It's Great to be King
From the birth of our great country and through the first hundred years, the majority of our national legislators were in office for a few years or so and then went back home. They were not career politicians; they were public spirited hard-working citizens who did their jobs at home dutifully and also served their country part time. They preferred to have a relatively brief period in office, do what they could to help out, then leave. After a short stint for their country, they would then return to their businesses and families and get on with their lives.
Times have changed.
The Congressional Research Service (CRS) Report for Congress shows that of the 230 congressmen and senators that have served ("Served" being a term used loosely) our country for more than 30 years, only four did so before the turn of the 20th century. The list shows all of the congressmen and senators who were in office for three decades or more. The other 226 served - or should we say, "ruled" after 1900. Though they are not kings, most would admit that today they are far more royalty in class description than is a citizen. It is a pretty good life today; one might even describe it as a regal position.
The year 1900 is roughly the mid-point of our nation. From a statistical standpoint, one may have guessed that given the same relative circumstances there should have been as many 30-year veteran legislators before 1900 as afterwards. But no, not even close. Why the huge disproportion?
Why this clear delineation of statistics? Was the first decade of the 1900's time in which patriotism blossomed and congressmen and senators were just overwhelmed by patriotic duty that they felt an obligation to be in Washington virtually forever? Why would they be willing to give up their businesses and home life in favor of committing their entire working lives to congressional activity? What happened?
To be fair, this list does include a few who were serving at the turn of the century, and finished up in the first few decades. It is obvious though, that since 1900, we have far more congressman and senators willing to "serve" for lengthy periods after the year 1900 than we had before it, and it is increasing. More and more are approaching the 30 year mark as you read this.
What circumstances occurred then that made more of them seek re-election time and again, and again and then again? What was it that altered their thought process from temporary public servants into super-patriots willing to forgo their businesses and families for their fellow countrymen?
Was it Teddy Roosevelt? World War 1? Was it the banking crisis of 1907? The stifling of the honest media with the murder of a muckraker in 1911? (Who? – find out later) How did we get here? Maybe it was Woodrow Wilson.
The national budget is controlled by congress. The actual size of the Federal government budget is not all that important. The size of the federal, state and local budgets relative to the size of the private capital markets is extremely significant. This is the size of government in comparison to the size of the public (or free) sector. The larger the government's share, the more oppressive it becomes, the less freedom its citizens enjoy, and the more power the rulers wield.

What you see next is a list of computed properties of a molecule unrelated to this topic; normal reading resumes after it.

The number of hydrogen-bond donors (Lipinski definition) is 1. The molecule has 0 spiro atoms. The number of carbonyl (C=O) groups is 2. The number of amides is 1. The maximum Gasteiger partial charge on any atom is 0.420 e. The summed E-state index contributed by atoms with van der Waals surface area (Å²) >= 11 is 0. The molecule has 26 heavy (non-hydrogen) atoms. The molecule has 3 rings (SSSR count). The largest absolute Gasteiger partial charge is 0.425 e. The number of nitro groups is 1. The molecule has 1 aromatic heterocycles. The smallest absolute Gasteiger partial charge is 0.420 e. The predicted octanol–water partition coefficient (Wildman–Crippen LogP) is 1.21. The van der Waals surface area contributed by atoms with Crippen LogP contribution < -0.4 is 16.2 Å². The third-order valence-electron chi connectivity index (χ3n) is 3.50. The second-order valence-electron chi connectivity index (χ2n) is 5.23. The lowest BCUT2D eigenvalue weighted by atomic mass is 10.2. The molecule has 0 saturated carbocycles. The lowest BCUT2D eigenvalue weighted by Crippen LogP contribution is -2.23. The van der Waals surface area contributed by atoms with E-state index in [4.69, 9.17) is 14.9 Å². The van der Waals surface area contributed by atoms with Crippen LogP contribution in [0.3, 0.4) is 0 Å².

According to the government accounting office, federal spending in 1902 was 1.7 billion dollars. With the exception of Warren Buffett, Bill Gates and a few others, this is a staggering amount of money for most of us to comprehend, but for a government the size of the United States it was only 7% of the total Gross Domestic Product.
The Gross Domestic Product is the total value of all final goods and services produced in a particular economy; the dollar value of all goods and services produced within a country's borders in a given year. This means that in 1902, the government consumed 7% of that total. Simple math means that the citizens then controlled the other 93% of the economy. We citizens controlled 93% of the money, government 7%.
We had 24 billion dollars produced and consumed in some manner. The federal government accounted for 7% of it, and it seemed few clamored for more government programs at the time. States had little tax as well. If a citizen wanted something, he worked for it. If he got it, he also got to keep it – most of it anyway.
Until 1913, government spending never exceeded 8% of income. If we add in the states, maybe about 10%. It spent a low of 6-½% in 1907 and a high of 7.9% in 1911. They were pretty much under control about spending in relation to total earnings for the first 100 years or so at a rate not expected to exceed 8%. There are no figures - at least none we could find for periods spanning from 1800 - 1901, so we will have to guess that, with the exception of the Civil War, or other temporary blips, it likely was not more than the 7% we had in 1902. Probably it was even less. So from 1800 to 1913, spending rose from maybe 3 percent or so to about 8% (10% including state and local). That is over a hundred years, a pretty long time.